City News

COVID-19 Update: Dane County on course for growing case averages, hospitalizations

Image By: Jeff Miller

With an increase in the COVID-19 case average and an all-time high in reported hospitalizations, Dane County officials advise people to stay home and celebrate the upcoming holidays responsibly. 

The number of hospitalizations in Dane County has increased every day in the past two weeks with the trajectory of overall hospitalizations in South Central Wisconsin expected to rise, according to Public Health Madison & Dane County. There are more hospitalizations now than at any other time during the pandemic, with a peak of 167 on Nov. 12. Within the 14-day period, one Dane County hospital reported at least one day of critical staffing shortages. 

Dane County’s 14-day COVID-19 case average has also increased for the fifth consecutive week. The latest two-week snapshot taken by the public health department revealed an average of 364 cases per day with 5,094 active cases total.

The positivity metric, the rate at which people are testing positive, rose to 7.4% from 6.0% in a week. This metric indicates more widespread infections, and is currently above what PHMDC has deemed as the desired threshold. 

Call for action

With rising cases and the current strain on hospitals that is only expected to grow, Gov. Tony Evers issued Executive Order #94 on Nov. 10 that urged Wisconsinites to stay home as much as possible. Following this, Evers and the Wisconsin Department of Public Health recommended best practices, such as avoiding travel or dining with people outside your household to reduce the spread of COVID-19.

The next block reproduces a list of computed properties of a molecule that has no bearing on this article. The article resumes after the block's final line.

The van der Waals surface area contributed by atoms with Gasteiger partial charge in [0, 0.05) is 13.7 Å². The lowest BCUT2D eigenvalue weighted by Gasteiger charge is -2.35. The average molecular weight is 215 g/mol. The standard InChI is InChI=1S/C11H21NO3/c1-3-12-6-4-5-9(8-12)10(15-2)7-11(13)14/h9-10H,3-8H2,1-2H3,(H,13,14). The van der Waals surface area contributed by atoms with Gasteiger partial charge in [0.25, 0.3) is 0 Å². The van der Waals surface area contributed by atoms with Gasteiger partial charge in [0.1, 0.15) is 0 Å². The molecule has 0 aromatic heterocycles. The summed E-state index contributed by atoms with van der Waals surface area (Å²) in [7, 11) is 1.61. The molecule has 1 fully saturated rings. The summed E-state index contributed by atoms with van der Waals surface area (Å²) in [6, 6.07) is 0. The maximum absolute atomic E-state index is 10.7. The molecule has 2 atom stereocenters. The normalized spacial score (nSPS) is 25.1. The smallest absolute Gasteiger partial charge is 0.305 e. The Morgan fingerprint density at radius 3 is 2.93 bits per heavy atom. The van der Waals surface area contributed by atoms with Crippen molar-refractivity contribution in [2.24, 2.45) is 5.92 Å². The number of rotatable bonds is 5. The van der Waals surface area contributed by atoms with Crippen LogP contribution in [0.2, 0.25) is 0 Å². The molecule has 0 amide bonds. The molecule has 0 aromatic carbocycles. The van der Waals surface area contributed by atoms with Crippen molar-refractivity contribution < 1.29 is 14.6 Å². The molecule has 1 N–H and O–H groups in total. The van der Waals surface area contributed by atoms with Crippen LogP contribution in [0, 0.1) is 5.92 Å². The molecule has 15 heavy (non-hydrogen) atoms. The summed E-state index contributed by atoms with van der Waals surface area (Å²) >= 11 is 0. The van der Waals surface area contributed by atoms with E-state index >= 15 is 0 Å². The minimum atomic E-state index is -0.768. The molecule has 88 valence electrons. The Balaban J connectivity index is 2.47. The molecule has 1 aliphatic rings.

“I know this upcoming holiday season is going to be especially tough,” Evers said. “Folks, I am asking everyone to come together and take the steps needed to slow the spread of this virus. In doing so, we can protect our loved ones and save lives.”

While the order carried no legal action, Dane County Executive Joe Parisi publicly requested that state leaders take initiatives to mitigate the spread of the virus and sit with Gov. Evers to create a plan. 

“Action, or in this case inaction, has consequences and it’s visibly on display in every hospital in this state right now,” Parisi wrote in a letter to the Legislature. “What we are seeing with hospitals re-directing patients or in the case of Madison hospitals, using up every available ICU bed before the coldest days of winter arrive, was entirely preventable.” 

Parisi went on to urge the rest of Wisconsin to take action along with Dane County.

"Dane County enacted Public Health orders this summer that helped slow the progression of Covid-19 in our community. These orders remain the strictest in the state and the data shows they work,” he stated. 

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